I lined up to the small booth. The motorbike driver followed me and asked me to pay him for the ride. With an irritated tone I asked how much. “$3” he replied I gave him 3. Instead of leaving he asked me for another $3 for my friend’s ride. “$3 for you, $3 your friend.” He said. My eyes got rounder again and place them closer to his face. Before I start saying something, he took off at the speed of light. People around me noticed it and started laughing. A co-Filipino told me that’s how it is in the border so I have to be extra careful with people approaching me because they usually take advantage of foreigners. A second later there was a tap on my shoulder. It was our bus assistant. He handed our backpacks to us. I was baffled. I held his hand and asked “Are you leaving? Wait for us. OK?” He just smiled and left. A foreign guy answered on his behalf “Don’t worry they will wait.” But that didn’t calm me because I can’t see him. Disturbed with the situation I asked around if there are buses from the border to Ho Chi Minh. Gladly, some people answered, there are and they don’t cost much but they advise me to be vigilant again of whom to inquire because some sees the situation as an opportunity to charge me three times more than the fare. After an hour or processing and waiting we got our new visa. We walked outside the building and good Lord our bus was parked on the side waiting for us. We walked in and saw dozens of annoyed people. We smiled and apologized for taking so long at the immigration and delaying the trip.

The Visa Process

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The whole visa process from standing in line, submission of documents, waiting up to the releasing of visa took more than an hour. I am considered lucky because some people had to wait longer. One of them even complained to the officer when I had mine since he had been waiting for three hours already. I felt sorry for him and I understood how he felt but I am also not sure what the process is like as they just collect all our documents and we were asked to wait for our name to be called. While waiting I had a chat with some Filipinos whose been crossing the border many times. They told me that Asian passports are given more privilege and processed faster than the others. I don’t know if it is true since I only applied for a long term visa in that border once.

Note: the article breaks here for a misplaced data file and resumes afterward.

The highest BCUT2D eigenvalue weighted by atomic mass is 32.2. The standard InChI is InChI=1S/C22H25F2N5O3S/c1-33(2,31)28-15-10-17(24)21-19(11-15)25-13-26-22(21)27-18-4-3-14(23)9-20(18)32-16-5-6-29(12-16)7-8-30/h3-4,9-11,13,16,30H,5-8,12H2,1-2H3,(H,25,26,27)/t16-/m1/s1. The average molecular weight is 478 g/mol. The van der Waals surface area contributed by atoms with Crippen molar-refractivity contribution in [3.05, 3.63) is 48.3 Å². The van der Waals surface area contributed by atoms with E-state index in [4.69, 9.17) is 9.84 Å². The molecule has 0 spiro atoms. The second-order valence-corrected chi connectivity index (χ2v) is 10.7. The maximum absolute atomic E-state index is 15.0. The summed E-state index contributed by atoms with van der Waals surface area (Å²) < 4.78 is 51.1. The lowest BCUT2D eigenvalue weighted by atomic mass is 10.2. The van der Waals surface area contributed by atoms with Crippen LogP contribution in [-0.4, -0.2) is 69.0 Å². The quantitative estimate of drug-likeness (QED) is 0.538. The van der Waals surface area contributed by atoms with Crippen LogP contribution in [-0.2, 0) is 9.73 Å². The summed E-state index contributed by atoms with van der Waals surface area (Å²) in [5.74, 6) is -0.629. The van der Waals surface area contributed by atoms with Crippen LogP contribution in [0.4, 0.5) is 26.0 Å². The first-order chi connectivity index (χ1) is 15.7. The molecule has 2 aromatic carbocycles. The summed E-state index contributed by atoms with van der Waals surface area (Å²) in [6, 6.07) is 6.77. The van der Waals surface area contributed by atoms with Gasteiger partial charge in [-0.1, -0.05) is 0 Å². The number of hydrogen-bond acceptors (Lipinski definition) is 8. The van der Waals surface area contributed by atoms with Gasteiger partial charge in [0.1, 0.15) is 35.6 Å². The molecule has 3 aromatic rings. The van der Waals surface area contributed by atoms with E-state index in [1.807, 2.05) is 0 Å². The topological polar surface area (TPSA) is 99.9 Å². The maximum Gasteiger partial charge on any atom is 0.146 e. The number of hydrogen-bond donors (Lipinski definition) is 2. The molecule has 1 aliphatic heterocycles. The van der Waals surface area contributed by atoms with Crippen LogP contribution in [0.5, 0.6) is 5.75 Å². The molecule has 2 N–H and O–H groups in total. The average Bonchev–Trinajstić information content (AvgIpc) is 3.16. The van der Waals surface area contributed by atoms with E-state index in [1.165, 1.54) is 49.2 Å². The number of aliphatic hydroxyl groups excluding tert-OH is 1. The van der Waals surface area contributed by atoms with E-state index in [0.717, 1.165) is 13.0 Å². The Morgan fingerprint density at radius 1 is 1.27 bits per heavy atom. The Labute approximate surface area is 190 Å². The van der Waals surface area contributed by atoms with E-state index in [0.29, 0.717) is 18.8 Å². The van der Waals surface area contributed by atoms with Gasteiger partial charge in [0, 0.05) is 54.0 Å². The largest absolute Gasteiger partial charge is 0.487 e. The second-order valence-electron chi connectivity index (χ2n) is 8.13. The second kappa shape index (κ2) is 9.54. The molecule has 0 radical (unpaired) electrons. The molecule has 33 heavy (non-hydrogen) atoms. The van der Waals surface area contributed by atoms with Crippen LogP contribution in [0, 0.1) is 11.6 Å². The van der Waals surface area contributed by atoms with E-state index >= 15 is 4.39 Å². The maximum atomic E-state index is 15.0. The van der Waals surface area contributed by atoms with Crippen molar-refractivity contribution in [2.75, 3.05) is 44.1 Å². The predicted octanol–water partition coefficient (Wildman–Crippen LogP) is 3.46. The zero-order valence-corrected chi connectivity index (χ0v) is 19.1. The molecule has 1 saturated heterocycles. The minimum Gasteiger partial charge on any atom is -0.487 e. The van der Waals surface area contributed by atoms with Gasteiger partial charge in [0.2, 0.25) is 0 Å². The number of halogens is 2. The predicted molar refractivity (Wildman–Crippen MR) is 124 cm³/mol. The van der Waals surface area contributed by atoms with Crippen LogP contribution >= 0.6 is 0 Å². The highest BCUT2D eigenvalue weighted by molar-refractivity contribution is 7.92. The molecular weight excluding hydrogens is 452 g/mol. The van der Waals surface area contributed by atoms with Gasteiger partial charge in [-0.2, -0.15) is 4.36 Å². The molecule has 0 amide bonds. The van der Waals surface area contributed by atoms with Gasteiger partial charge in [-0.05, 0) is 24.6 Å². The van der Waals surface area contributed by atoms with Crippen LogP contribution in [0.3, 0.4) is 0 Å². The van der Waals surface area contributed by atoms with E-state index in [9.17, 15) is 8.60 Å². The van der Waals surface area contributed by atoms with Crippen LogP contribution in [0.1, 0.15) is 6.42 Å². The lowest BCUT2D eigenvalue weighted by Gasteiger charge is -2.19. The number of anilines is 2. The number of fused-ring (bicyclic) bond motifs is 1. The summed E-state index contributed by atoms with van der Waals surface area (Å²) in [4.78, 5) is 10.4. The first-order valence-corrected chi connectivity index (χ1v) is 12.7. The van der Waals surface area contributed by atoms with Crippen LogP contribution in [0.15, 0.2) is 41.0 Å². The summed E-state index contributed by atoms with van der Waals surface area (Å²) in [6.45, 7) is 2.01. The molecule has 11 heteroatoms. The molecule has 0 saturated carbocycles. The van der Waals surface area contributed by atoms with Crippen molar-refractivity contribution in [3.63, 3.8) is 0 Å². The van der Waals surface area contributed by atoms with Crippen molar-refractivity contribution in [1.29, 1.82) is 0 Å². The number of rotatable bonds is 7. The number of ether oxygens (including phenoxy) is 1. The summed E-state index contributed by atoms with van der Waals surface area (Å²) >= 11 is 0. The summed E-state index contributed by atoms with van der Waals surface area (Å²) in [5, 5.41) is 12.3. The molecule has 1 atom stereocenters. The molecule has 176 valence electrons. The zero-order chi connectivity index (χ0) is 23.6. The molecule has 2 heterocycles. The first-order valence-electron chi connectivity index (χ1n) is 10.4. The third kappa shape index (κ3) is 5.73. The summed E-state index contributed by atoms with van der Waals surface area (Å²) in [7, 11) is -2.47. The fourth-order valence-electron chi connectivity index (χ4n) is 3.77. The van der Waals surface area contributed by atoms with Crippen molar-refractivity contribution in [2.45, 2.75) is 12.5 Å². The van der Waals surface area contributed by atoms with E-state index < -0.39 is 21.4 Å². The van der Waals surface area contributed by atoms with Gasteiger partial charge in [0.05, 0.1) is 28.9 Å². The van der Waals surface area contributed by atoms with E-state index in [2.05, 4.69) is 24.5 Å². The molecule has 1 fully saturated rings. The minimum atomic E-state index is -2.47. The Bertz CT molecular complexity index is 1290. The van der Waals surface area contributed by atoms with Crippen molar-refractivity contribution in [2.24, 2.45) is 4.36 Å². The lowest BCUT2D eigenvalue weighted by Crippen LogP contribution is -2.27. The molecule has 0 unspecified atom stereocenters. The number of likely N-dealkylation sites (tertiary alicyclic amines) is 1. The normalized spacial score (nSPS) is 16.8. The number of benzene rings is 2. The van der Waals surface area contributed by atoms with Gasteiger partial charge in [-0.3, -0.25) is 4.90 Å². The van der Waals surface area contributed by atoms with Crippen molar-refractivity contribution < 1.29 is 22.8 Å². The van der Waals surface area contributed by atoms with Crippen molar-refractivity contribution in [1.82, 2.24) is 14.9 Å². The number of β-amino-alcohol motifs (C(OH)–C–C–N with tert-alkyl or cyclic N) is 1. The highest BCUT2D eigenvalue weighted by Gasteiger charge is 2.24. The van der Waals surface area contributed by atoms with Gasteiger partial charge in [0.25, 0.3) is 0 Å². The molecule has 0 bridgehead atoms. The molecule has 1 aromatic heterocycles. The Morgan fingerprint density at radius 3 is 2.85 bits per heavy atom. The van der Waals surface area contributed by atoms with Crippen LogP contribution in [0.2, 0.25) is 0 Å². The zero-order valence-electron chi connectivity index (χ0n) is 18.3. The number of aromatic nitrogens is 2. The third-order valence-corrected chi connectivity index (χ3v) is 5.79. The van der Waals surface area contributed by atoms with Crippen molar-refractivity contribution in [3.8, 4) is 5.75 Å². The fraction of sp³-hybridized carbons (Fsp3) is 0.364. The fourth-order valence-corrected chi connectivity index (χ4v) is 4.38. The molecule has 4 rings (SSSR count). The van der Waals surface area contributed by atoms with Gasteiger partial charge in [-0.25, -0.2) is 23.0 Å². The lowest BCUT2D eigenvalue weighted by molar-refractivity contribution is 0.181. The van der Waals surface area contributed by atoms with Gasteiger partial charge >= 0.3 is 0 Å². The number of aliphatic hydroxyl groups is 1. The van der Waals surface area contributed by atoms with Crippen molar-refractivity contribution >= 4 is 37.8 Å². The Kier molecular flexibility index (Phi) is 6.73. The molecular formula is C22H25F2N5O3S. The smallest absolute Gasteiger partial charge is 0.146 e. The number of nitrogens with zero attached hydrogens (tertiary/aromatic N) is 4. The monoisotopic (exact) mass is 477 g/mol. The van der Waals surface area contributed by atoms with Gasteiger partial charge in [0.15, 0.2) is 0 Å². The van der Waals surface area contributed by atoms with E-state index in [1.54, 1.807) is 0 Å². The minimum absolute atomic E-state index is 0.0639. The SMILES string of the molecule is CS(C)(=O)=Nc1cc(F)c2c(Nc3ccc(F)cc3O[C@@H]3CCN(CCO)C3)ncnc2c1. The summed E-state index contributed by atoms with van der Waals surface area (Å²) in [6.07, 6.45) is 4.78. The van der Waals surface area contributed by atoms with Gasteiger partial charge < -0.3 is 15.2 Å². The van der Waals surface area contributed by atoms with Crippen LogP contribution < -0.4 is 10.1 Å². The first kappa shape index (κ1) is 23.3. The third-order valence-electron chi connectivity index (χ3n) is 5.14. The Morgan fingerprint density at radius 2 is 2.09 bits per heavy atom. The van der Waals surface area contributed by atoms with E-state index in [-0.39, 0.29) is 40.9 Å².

The Scam

Regarding the scam that I almost fell into, just in case I paid $70 they will submit my documents to the immigration officer and they (scammers) promised it will be piled on top and will be the first to be processed. That is what I heard as they desperately try to deceive other people when I was observing them. The building was quite small so I can pretty much see the movement of the people. Also, I ended up paying $60 to the immigration officer without receipt. I didn’t argue since I am already tired, hungry and just wanted everything to be done.

 

My Thoughts

You might think it is only $20 and that’s a dirt cheap amount of money. However in Southeast Asia $20 is a huge amount. You can do a ton of things with that money. I’m a budget traveler so my fund is limited. If we give in paying them $20 for me and $25 from my friend, imagine how much bucks they can get in a day considering the number of people applying for a visa in the border. It will also encourage them more to continue this kind of business and corruption.